FINS & FYI: ¬†You will need a bunch of the 125’s and lots of pull up resistors. Just for doing my Gables G-4390 with out any more radios lets do some math.. 5 heads * 5 channels per * 5 bits = 5 cubed or 125 buffers (32 packages) ¬†& 125 resistors this is not including status or light drivers.. ¬†I wire wrap (power tools), but that a lot of buffers. I am working on putting the whole thing into a Xilinx part. This is a product that I am going sell at Flite-Tronics.com. This still leaves the problem with audio, or driving other indicators, like ILS flags, etc.¬† ¬†If you¬†attempt this I really¬†recommend¬†that you check out Avnet they have the best prices for semiconductors period.

I wish to thank Gables Engineering for the pin-outs and outline dimensions.

How You Get There From Here or Great Circle Navigation December 7, 2011

Posted by phoenixcomm in Flight Simulation, Great Circle Navigation, Physics, Software.
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Have you ever wondered how you navigate on a round world? Remember Columbus thought was flat. So if the world was flat you could stick two pins in the map, and follow the angle from North. But as we know today the world is round so, sadly that will not work… ¬†So we came up with Great Circle Navigation. Apparently, the first reference to great circle navigation was by John Davis in his book, The Seaman‚Äôs Secrets (1594). ¬†The theory was understood, but in practice it could hardly be applied without accurate computation of longitude. With Harrison‚Äôs chronometer, this was then possible. ¬† The theoretical proof was given by Bernhard Riemann around 1900. ¬† ¬†The following is Great Circle that outputs distance.. Hey this is good for the DME¬†calculation…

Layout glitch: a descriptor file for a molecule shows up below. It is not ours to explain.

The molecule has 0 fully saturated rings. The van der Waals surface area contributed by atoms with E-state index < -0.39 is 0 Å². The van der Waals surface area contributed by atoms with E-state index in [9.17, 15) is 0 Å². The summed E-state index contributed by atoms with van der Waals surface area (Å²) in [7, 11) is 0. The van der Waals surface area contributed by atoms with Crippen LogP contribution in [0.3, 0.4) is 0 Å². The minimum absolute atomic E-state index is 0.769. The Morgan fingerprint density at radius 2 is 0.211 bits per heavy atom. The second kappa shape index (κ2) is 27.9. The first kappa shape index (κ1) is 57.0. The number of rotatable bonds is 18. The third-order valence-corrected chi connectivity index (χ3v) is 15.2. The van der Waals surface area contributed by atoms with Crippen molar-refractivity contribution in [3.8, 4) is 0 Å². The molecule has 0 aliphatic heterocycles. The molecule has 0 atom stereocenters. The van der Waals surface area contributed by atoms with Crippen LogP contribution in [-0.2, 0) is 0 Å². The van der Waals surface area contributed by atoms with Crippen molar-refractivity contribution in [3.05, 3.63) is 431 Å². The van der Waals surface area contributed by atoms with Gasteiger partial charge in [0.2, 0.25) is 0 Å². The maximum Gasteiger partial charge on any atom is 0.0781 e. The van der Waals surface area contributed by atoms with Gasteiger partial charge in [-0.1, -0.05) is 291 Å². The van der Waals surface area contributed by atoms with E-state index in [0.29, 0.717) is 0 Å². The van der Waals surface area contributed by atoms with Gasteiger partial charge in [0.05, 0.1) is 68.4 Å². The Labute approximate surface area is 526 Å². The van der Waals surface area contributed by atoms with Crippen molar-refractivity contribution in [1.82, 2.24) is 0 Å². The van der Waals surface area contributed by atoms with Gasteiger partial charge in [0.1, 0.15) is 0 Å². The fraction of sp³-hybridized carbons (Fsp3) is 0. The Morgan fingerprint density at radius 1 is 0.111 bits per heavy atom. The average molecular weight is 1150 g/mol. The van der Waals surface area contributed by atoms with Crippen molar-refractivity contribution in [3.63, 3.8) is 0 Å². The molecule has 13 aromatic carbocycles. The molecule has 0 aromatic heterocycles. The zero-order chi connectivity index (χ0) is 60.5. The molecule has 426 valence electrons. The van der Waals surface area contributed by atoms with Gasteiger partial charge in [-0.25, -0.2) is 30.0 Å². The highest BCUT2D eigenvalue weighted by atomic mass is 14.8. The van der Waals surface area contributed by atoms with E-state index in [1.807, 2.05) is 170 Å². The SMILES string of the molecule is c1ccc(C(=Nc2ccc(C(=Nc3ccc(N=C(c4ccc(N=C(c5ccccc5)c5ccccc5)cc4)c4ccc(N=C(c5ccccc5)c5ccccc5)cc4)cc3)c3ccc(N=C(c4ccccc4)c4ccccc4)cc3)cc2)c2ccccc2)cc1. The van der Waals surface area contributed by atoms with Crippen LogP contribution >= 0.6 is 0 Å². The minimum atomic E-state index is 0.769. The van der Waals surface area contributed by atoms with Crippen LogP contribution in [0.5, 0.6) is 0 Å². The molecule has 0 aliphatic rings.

BTW I convert all angles into 32 bit BAMs, which means that we get about a size of a postage stamp on the surface of the earth.

Distance = acos(cos(Lat1-Lat2) Р(1-cos(Lon1-Lon2)) * cos(Lat1)*cos(Lat2)) 

So here is a program that I use to calculate my DME.

L1 = Original Lat; L2 = Destination Lat;
Lon1 = Original Lon; Lon2 = Destination Lon
D = Distance in Nautical Miles
Lon1 = -Lon1;
Lon2 = -Lon2;
if((L1 == L2)&&(Lon1 == Lon2)){
temp = (cos(L1)*cos(L2)*cos(Lon1 – Lon2))+(sin(L1)*sin(L2));
if (temp == 1){
temp = 0;}
elsif (temp == -1){
temp = pi/2;}
else {
temp = 0 – atan(temp / sqrt(1 – (temp * temp))) + pi / 2;}
temp = ((sin(L2) – sin(L1) * cos(temp)) / (sin(temp) * cos(L1)))
if (1 – temp < .00000001){
elsif (1 + temp < .000000001){
else {
temp = rad2d(-atan(temp / sqrt(1 – (temp * temp))) + pi / 2;)
if (sin(Lon2 – Lon1) > 0){
temp = 360 – temp;}

Note: This was the test program demo.html/demo.pl was written in Perl. It did not use BAMs. The program has been re-written in C.
if you wish to see the complete program running  click here
if you wish to use the source please¬†click here¬†… Please be¬†sure¬†to email me first here.